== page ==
Treasury considering cull of departments ahead of Spending Review
Proposals could include move to create infrastructure ‘super ministry’ by merging three existing departments
The Treasury is developing plans to scrap or merge a number of government departments as part of moves to reduce spending, it has been reported.
Civil Service World’s sister title PoliticsHome has been told that senior Treasury figures believe the 25 Whitehall departments could easily be reduced without affecting government output.
They point out that in contrast, the government of the USA – which has a population five times the size of the UK - manages to carry out its functions with just 15 departments.
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Under proposals being considered by the Treasury, the departments for international development, exiting the EU and international trade could be integrated into the Foreign Office.
Meanwhile, the departments for transport, and business, energy and industrial strategy, as well as the Ministry of Housing, Communities and Local Government, could become a single ministry with responsibility for major infrastructure projects.
A senior Treasury source told PoliticsHome said: "The current Whitehall set-up is crazy – we have more government departments than the United States. Every time you create a new department it comes asking for more money – we need to start rolling that back.
"Why do we need a massive foreign aid department when we have the Foreign Office? Why have we got a load of different departments taking a piecemeal look at our infrastructure needs?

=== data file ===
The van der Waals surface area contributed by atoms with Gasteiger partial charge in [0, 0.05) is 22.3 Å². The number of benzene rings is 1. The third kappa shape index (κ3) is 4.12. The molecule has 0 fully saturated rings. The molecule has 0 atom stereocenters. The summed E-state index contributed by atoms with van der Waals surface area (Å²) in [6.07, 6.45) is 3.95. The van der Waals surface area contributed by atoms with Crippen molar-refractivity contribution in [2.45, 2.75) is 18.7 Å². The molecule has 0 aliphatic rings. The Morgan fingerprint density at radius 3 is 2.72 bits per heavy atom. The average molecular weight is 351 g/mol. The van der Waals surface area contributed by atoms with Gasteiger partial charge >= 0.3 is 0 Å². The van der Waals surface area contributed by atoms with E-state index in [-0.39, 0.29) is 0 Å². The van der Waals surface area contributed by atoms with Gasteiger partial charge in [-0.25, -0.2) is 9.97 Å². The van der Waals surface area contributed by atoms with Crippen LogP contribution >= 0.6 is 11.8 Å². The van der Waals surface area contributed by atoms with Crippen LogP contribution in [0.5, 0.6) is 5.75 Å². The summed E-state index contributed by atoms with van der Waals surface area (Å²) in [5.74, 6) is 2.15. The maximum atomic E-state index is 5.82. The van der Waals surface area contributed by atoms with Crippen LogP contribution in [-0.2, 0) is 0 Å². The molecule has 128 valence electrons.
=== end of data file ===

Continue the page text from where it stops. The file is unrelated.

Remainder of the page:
"If you cut the size of the machine you can release money for the front line – you could save billions rather than raising taxes."
The Sun has reported that the project is being championed by chief secretary to the Treasury Liz Truss, who is in talks with Cabinet Office minister David Lidington about possible implementation ahead of the Spending Review, which has been announced for later this year and is expected to take place in the autumn.
Joe Owen, the associate director at the Institute for Government, told the paper that reorganisations are often done for political signalling purposes to reset priorities, but added: “The cost of disruption can be quite significant in the first few years, as everything needs to change from email addresses to co-locating people.”
The role of some department has long been subject to speculation over possible changes. DfID has been subject to rumour over its future since it was spun out of the Foreign Office by the incoming labour government in 1997. Speaking to CSW last year, DfID permanent secretary Matthew Rycroft said the department had “established itself as a separate, independent department of state working alongside all the others, I hope, in an effective and collaborate way”.
Asked about any possible reorganisation, Rycroft said he “will do whatever the government of the day so decides” on departmental structures, but added: “I think we have got a very good set up with development and humanitarian [work] in one place, working incredibly closely with the Department for International Trade and others.
“The system is one which is good for international development, good for the UK and my job is to make it work ever more effectively, and that is what we’re trying to do.”
A report by the Policy Institute at King’s College London in 2017 argued that a beefed-up BEIS was needed to deliver the government’s industrial strategy in order to tackle Whitehall’s “silo mindset”.
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